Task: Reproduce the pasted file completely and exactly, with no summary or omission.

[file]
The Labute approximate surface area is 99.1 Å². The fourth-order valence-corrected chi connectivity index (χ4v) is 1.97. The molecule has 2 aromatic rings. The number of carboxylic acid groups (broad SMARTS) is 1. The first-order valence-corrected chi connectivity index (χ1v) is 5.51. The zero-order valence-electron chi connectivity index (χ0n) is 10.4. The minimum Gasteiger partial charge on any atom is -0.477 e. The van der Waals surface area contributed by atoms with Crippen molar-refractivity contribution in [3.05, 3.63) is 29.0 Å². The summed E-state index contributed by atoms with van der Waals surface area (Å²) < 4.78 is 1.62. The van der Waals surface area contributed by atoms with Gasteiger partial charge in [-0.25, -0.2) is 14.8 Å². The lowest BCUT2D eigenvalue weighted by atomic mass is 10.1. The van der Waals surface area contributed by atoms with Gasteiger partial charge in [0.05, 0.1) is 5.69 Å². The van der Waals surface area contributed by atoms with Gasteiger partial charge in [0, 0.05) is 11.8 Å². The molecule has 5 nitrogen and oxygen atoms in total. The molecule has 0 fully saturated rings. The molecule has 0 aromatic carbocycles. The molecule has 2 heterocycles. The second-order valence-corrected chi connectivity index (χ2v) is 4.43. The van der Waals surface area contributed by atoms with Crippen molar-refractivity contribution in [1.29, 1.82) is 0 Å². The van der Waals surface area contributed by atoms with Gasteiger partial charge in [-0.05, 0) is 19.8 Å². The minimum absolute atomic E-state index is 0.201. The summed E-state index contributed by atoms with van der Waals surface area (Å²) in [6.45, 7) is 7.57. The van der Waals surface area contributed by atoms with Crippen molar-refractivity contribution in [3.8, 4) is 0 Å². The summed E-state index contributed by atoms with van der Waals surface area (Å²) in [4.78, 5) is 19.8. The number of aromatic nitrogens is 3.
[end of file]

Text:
The Labute approximate surface area is 99.1 Å². The fourth-order valence-corrected chi connectivity index (χ4v) is 1.97. The molecule has 2 aromatic rings. The number of carboxylic acid groups (broad SMARTS) is 1. The first-order valence-corrected chi connectivity index (χ1v) is 5.51. The zero-order valence-electron chi connectivity index (χ0n) is 10.4. The minimum Gasteiger partial charge on any atom is -0.477 e. The van der Waals surface area contributed by atoms with Crippen molar-refractivity contribution in [3.05, 3.63) is 29.0 Å². The summed E-state index contributed by atoms with van der Waals surface area (Å²) < 4.78 is 1.62. The van der Waals surface area contributed by atoms with Gasteiger partial charge in [-0.25, -0.2) is 14.8 Å². The lowest BCUT2D eigenvalue weighted by atomic mass is 10.1. The van der Waals surface area contributed by atoms with Gasteiger partial charge in [0.05, 0.1) is 5.69 Å². The van der Waals surface area contributed by atoms with Gasteiger partial charge in [0, 0.05) is 11.8 Å². The molecule has 5 nitrogen and oxygen atoms in total. The molecule has 0 fully saturated rings. The molecule has 0 aromatic carbocycles. The molecule has 2 heterocycles. The second-order valence-corrected chi connectivity index (χ2v) is 4.43. The van der Waals surface area contributed by atoms with Crippen molar-refractivity contribution in [1.29, 1.82) is 0 Å². The van der Waals surface area contributed by atoms with Gasteiger partial charge in [-0.05, 0) is 19.8 Å². The minimum absolute atomic E-state index is 0.201. The summed E-state index contributed by atoms with van der Waals surface area (Å²) in [6.45, 7) is 7.57. The van der Waals surface area contributed by atoms with Crippen molar-refractivity contribution in [3.8, 4) is 0 Å². The summed E-state index contributed by atoms with van der Waals surface area (Å²) in [4.78, 5) is 19.8. The number of aromatic nitrogens is 3.